Republicans in Congress lashed out at states with legal marijuana in late July during a hearing about the impact of the drug on traffic safety.
The hearing, titled “Planes, Trains and Automobiles: Operating While Stoned,” was primarily an opportunity for anti-drug zealots to wag a finger at Colorado and Washington, the two states that have legalized weed.
“As marijuana is de-stigmatized, use goes up, and it finds its way into the homes and candy and cookies and baked goods, and once it gets there, it finds its way into the brains of teens,” said U.S. Rep. John Fleming, Republican of Louisiana. “Marijuana will also become more pervasive as states continue to embrace permissible laws on medical marijuana and the recreational use of marijuana, and kids and youth will have easier access to the dangerous, addictive drug.”
That statement ignores most of the facts on legal marijuana. For one thing, though incidents involving children who eat cannabis food have increased in Colorado, the upswing is relatively small. For another, studies have repeatedly shown that legalization doesn’t lead more young people to toke.
And despite the rhetoric in Congress, weed is only mildly addictive. Nine percent of users develop a dependence on the drug, compared to 15 percent for alcohol and 33 percent for tobacco.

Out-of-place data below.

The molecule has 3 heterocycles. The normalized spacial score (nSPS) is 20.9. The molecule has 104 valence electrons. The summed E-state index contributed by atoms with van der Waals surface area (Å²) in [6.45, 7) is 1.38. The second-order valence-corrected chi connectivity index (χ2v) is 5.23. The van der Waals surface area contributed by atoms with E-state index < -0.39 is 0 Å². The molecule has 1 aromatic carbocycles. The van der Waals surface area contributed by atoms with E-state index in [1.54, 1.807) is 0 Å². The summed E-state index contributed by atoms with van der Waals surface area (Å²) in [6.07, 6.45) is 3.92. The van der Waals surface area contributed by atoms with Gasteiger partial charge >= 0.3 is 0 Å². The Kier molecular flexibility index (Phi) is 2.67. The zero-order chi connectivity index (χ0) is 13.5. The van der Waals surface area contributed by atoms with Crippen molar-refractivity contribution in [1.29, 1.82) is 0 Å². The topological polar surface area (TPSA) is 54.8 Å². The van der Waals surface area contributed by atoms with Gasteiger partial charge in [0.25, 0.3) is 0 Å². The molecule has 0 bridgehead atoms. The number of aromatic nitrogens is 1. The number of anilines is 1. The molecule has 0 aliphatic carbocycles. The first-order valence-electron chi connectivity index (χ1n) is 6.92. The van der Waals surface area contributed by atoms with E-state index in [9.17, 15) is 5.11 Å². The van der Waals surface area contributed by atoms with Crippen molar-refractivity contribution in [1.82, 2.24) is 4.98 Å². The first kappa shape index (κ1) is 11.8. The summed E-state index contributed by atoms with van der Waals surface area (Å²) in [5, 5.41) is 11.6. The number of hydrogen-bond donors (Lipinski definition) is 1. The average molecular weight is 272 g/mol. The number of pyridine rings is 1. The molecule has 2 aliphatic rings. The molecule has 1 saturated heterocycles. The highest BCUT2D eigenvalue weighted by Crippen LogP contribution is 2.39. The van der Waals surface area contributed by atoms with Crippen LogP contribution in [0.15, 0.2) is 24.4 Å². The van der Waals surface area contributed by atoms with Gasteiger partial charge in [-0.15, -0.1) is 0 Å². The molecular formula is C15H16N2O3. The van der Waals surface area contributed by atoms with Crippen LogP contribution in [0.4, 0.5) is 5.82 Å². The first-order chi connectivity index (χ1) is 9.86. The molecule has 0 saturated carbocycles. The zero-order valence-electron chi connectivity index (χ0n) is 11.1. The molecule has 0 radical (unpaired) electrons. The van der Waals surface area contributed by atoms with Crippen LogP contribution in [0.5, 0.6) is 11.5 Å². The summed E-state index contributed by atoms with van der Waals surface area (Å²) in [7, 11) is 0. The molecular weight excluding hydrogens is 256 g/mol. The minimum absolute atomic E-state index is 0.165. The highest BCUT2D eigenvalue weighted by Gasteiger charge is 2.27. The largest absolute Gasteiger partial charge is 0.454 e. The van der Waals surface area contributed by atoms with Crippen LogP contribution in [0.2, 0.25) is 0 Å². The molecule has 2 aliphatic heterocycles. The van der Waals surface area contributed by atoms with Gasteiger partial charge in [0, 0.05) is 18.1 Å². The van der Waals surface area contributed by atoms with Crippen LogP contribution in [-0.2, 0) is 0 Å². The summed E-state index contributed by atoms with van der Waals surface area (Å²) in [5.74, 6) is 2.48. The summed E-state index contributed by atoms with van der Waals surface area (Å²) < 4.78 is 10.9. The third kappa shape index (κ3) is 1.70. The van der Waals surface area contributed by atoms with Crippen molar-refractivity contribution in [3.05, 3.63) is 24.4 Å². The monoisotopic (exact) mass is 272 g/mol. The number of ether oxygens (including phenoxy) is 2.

But congressional Republicans couldn’t miss the opportunity to take a swipe at legalization and call for even tighter regulations on pot at the federal level.
Some members of the House Oversight and Government Reform Committee said they want to see the federal government develop a standard testing method for drugged driving. Fleming pointed to a study out of Colorado that showed marijuana-related traffic deaths have increased since the state first allowed medical cannabis dispensaries in 2009.
Jeffrey Michael of the National Highway Traffic Safety Administration testified during the hearing that the government is working to develop a marijuana Breathalyzer in California. But he said officials don’t have enough scientific data on how drug use affects driving, and that makes it hard to develop national standards for testing.
“We make policy based on science,” said Patrice Kelly, acting director of the Office of Drug and Alcohol Policy and Compliance at the Department of Transportation. “We cannot make changes without the science.”
Actual evidence suggests stoned driving doesn’t work like drunk driving. Drunk drivers pose a far greater hazard on the roads than motorists who use marijuana. And studies have shown there is no direct connection between how much pot a driver uses and the level of impairment on the road.
Fleming is a staunch opponent of legalization who has said it would cause “death and destruction” among veterans. Rep. John Mica, Republican of Florida and chairman of the committee, has also fought marijuana reforms in Congress.